RENEE MONTAGNE, host:
The Metropolitan Museum of Art has a show on that makes the point: Clothes make the woman. It features fashion, and how it reflects changes in how women look -and look at themselves. The exhibition, which runs through this weekend, is called American Woman: Fashioning a National Identity. NPR special correspondent Susan Stamberg, known for her T-shirts and sturdy shoes, went to see it.
SUSAN STAMBERG: Gowns, dresses, riding habits, a woolen bathing suit - clothes from 1890 to 1940 show the gradual emancipation and rise of the American woman as an international symbol of style and beauty.
Mannequins in a 19th century ballroom - a real gilded cage - are heiresses, dressed to impress in sweeping satin ball gowns, encrusted with sequins and embroidery.
Ladies, what do you think? Is this a prom dress?
Lucy Colgan and her daughter Karen are in from Long Island.
Ms. KAREN COLGAN: I think you'd get a lot of attention if you wore that to the prom.
Ms. LUCY COLGAN: I like the size of the waist.
STAMBERG: Well, I think she had some assistance with those.
Ms. L. COLGAN: Oh, I believe so.
STAMBERG: Remember Scarlett O'Hara, 17 inches?
(Soundbite of laughter)
STAMBERG: Most of the ball gowns were made in France. Andrew Bolton, who curated this Met show with clothes from the Brooklyn Museum costume collection, says in the 1890s, Europe showed America how to dress.
Mr. ANDREW BOLTON (Curator, American Woman Exhibit): It was a huge status for American women to go to France and get their trousseaus and their seasonal wardrobes.
(Soundbite of birds squawking)
STAMBERG: In the late 1890s, women drawn by magazine illustrator Charles Dana Gibson began to challenge the formal, fancy French look. The Gibson girl, with her puffy, leg o' mutton sleeves and shirtwaists, was slim, youthful, liberated - the first American type.
Mr. BOLTON: She's very sporty - she played golf, she played tennis, she'd ride, she'd swim - all in a corset.
STAMBERG: The corsets started disappearing when another archetypal American woman emerged in the 1910s: Bohemians. No, not Greenwich villagers - these were millionaire bohemians married to robber barons. Their path to freedom was art, not sport. Their look, still mostly made in France, was looser, more languid, kimono-ish. And they loved shoes - traveled with cases of them.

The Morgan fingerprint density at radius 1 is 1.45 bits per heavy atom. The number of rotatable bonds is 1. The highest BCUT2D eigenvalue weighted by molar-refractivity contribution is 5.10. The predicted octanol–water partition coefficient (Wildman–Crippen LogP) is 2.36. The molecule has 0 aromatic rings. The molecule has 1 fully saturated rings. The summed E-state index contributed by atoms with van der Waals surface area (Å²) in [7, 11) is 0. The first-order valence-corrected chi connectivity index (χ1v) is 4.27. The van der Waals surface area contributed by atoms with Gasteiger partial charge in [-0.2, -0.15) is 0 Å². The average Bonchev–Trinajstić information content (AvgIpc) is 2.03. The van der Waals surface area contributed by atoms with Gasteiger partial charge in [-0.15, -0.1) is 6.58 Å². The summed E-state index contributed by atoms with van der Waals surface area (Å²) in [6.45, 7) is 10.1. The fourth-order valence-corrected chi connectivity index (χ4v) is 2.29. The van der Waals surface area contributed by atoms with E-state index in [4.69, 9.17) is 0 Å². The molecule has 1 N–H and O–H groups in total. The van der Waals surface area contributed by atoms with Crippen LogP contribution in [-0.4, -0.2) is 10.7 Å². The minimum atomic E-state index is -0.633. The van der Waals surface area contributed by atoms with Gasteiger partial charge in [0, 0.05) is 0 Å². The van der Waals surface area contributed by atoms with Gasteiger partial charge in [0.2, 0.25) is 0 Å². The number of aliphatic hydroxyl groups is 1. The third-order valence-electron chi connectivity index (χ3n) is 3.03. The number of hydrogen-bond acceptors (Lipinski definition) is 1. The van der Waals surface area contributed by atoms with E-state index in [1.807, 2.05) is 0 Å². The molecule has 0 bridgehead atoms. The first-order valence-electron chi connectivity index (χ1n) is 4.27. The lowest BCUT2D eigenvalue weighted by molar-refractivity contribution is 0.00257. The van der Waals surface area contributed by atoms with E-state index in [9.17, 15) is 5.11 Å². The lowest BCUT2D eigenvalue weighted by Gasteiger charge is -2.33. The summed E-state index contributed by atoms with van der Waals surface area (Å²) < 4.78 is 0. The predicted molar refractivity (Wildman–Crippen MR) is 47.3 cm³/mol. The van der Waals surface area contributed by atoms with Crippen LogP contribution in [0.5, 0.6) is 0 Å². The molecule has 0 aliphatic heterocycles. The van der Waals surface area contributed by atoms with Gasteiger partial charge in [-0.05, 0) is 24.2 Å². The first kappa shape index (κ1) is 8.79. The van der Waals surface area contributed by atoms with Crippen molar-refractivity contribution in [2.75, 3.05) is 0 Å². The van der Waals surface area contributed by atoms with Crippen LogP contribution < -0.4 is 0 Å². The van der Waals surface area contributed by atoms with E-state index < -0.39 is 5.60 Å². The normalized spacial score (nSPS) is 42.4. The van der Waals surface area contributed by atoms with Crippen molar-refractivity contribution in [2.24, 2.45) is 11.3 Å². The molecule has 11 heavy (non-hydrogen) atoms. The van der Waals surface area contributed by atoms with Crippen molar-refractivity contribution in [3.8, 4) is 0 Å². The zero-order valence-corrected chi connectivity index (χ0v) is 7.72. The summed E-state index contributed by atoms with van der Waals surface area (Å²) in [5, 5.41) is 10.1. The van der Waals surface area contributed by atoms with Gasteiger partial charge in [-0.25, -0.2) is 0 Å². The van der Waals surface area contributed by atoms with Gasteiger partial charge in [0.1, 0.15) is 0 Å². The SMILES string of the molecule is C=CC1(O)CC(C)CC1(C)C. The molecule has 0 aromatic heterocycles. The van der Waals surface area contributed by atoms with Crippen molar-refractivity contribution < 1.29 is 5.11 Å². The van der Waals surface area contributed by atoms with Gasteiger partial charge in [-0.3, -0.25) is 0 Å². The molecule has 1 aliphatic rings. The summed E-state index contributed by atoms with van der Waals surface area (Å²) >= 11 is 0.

Do you think she was the Imelda Marcos of America?
Ms. JOYCE MANTILLA: Yes, indeed.
STAMBERG: New Yorker Joyce Mantilla is loving the exhibition.
Ms. MANTILLA: I mean, the decoration, the lace. To think that this lace was all hand-done. I mean, the nuns were going blind, so let's not get into that.
STAMBERG: Lace inside, outside, on the bottom, on the top. Bravo. What a world.
(Soundbite of music)
STAMBERG: Ten years later, in the 1920s, the Jazz Age flapper got the vote, rouged her lips, bobbed her hair, drank bootlegged gin, and shimmied the Charleston in a loose chemise.
Mr. BOLTON: It's basically just a very flat, tubular shape. Look at the ideal body type: She was tall, she was slim, but she was much more androgynous; flat-chested, no waist and no hips - almost like a skyscraper.
STAMBERG: Curator Andrew Bolton says the skyscraper symbolized everything modern. And so did the flapper, with her wild, wild ways.
(Soundbite of song, "Put the Blame on Mame")
Ms. RITA HAYWORTH (Entertainer): (Singing) Put the blame on Mame, boy...
AMBERG: Another decade or two, another new look. It's a Hollywood ending: the screen siren - Hayworth, Harlow, Garbo, Hepburn - glamour girls all, in their American-made crepes and lames; slinky, sexy gowns that shimmered in black and white footage. American movies make a global mark. They shift the fashion gauge from the Old World to the New.
Mr. BOLTON: I wanted to end with the screen siren because we started in the 1890s, with the American woman looking towards Europe for their ideal style and beauty. And we end in the 1930s. And really, all of Europe was looking towards America for their ideal of beauty, primarily through the screen siren.
STAMBERG: Andrew Bolton says attention shifted not so much because of American fashion, but really because of the American woman herself - what she'd come to represent: a physically, sexually liberated, confident human being.
I'm Susan Stamberg, NPR News.
MONTAGNE: And there's a gallery at our website exhibiting everything from French ball gowns to flapper dressers. It's at NPR.org.
STEVE INSKEEP, host:
By the way, this month marks a milestone for American women and for the country at large. It was 90 years ago this month that Americans ratified the 19th amendment to the Constitution. It gave women the right to vote.
MONTAGNE: In August 1920, the amendment had made it through Congress and most of the states, and then it was up to the state of Tennessee.
INSKEEP: The state House of Representatives was deadlocked, and the vote depended on the decision of one man. He was a 24-year-old legislator named Harry Burn.
MONTAGNE: He was thought to be opposed to ratification, but on that day in August 1920, he carried a letter from his mother in his pocket.
INSKEEP: He later explained his vote by saying: I know that a mother's advice is always safest for her boy to follow, and my mother wanted me to vote for ratification.
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